Welcome to The Hill’s Campaign Report, your daily rundown on all the latest news in the 2020 presidential, Senate and House races. Did someone forward this to you? Click here to subscribe.
We’re Julia Manchester, Max Greenwood and Jonathan Easley. Here’s what we’re watching today on the campaign trail:
LEADING THE DAY: Florida, Florida, Florida
All eyes are on battleground Florida, with President TrumpDonald TrumpJan. 6 committee chair says panel will issue a 'good number' of additional subpoenas Overnight Defense & National Security — Presented by AM General — Pentagon officials prepare for grilling Biden nominates head of Africa CDC to lead global AIDS response MORE and Democratic presidential nominee Joe BidenJoe BidenFord to bolster electric vehicle production in multi-billion dollar push Protesters demonstrate outside Manchin's houseboat over opposition to reconciliation package Alabama eyes using pandemic relief funds on prison system MORE kicking off one of the last weeks before Election Day in the swing state.
Biden spoke to senior citizens at the Southwest Focal Point Community Center, where he delivered his vision for the group under a Biden administration.
The former vice president honed in on issues that particularly affect seniors, including Medicare and Social Security.
He particularly went after Trump over his handling of the coronavirus pandemic, which has hit Florida and its senior community hard.
"You deserve respect and peace of mind, but you’re not getting it because to Donald Trump, you’re expendable. You’re forgettable. You’re virtually nobody. That’s how he sees seniors. That’s how he sees you,” Biden said.
Recent polling shows Biden on top in the Sunshine State. A News Nation/Emerson College survey released on Monday showed Biden leading Trump 50 percent to 47 percent. The Real Clear Politics polling average shows Biden leading the president by 3.7 points. Polls show Biden opening up an advantage among the oldest group of voters, who broke for Trump in the last election.
But President Trump is not giving up on the state, which he narrowly won in 2016.
Trump made a stop in the state’s I-4 corridor last night, speaking to a large crowd of supporters at an outdoor rally in Sanford on Monday.
The event was the premier of Trump’s comeback tour, marking his return to the campaign trail after contracting the coronavirus.
"Now they say I'm immune. I feel so powerful. I'll walk in there. I'll kiss everyone in that audience,” Trump told the crowd. “I'll kiss the guys and the beautiful women, just give you a big fat kiss.”
The president also took the opportunity to hit Biden over his plan to combat the coronavirus, which has hit the state hard.
“Biden would terminate our recovery, delay the vaccine, prolong the pandemic and annihilate Florida’s economy with a draconian, unscientific lockdown,” Trump said.
The two events could not have contrasted more with each other — Biden wore his mask for his entire address to the socially distanced room, while Trump spoke without his face mask to a large crowd, many of whom weren’t socially distanced or wearing masks either. Florida's Republican Gov. Ron DeSantisRon DeSantisHillicon Valley — Presented by Ericsson — Instagram 'pausing' kid-targeted plan DeSantis orders Florida official to investigate Facebook for 'alleged election interference' America isn't first — it's far behind — and studies point to Republicans MORE was also seen high-fiving people at the rally and not wearing a mask.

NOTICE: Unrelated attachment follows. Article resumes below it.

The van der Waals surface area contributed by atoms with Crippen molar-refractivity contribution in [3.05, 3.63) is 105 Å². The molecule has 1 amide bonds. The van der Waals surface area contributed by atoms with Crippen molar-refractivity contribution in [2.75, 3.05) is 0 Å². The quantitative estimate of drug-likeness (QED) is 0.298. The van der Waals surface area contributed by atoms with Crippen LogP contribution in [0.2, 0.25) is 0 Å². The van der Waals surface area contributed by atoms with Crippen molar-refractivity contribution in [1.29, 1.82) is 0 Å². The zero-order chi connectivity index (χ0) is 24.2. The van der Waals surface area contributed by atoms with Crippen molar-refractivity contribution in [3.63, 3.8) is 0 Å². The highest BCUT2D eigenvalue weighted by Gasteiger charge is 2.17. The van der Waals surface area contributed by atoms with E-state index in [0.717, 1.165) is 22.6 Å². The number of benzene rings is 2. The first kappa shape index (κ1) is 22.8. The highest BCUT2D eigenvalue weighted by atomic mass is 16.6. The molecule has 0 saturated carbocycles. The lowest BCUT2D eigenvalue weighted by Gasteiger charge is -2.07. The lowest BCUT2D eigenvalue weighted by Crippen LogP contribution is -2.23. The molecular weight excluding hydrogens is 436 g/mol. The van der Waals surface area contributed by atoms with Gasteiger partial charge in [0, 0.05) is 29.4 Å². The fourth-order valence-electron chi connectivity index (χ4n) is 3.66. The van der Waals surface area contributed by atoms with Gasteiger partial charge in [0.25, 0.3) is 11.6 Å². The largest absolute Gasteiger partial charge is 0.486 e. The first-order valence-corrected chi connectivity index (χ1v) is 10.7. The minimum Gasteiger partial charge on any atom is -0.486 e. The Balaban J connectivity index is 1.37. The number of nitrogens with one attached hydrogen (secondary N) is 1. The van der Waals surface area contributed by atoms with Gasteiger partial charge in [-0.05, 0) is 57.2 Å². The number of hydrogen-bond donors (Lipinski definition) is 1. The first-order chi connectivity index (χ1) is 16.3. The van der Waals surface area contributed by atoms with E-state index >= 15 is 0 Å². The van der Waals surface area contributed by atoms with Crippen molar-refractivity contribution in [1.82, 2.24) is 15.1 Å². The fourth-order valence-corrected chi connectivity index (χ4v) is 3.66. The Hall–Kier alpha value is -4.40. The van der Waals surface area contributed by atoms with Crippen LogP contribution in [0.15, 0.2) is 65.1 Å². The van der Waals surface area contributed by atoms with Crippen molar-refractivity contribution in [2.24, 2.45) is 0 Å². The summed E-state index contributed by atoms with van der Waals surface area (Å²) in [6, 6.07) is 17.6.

It’s unclear what effect the coronavirus messaging will ultimately have on Election Day in the state, but Democrats are banking on Biden’s cautious and science-driven approach in the state, which was long considered a major U.S. hotspot.
However, polling shows that Trump is still holding is own in the state, narrowly trailing Biden, leading many to question how voters view his handling and messaging on the virus.
FROM THE STATES:
Here’s a trend we’ve seen throughout the 2020 campaign cycle: The nonpartisan election analysts at the Cook Political Report have moved another handful of races toward the Democrats.
This time, it’s Senate races in three red states — Texas, Alaska and Georgia. Races in Texas and Alaska have moved from “likely Republican” to “leans Republican,” while Georgia's special election was shifted from "lean Republican" to "toss-up."
Sens. John CornynJohn CornynAbbott bows to Trump pressure on Texas election audit Senate panel advances antitrust bill that eyes Google, Facebook Democrats up ante in risky debt ceiling fight MORE (R-Texas), Dan SullivanDaniel Scott SullivanGOP senators unveil bill designating Taliban as terrorist organization More Republicans call on Biden to designate Taliban as terrorist group Overnight Energy: Judge blocks permits for Alaska oil project MORE (R-Alaska) and Kelly LoefflerKelly LoefflerWarnock picks up major abortion rights group's endorsement in reelection bid Trump endorses Hershel Walker for Georgia Senate seat Herschel Walker's entrance shakes up Georgia Senate race MORE (R-Ga.) are all involved in tight contests in a tough environment for Republicans.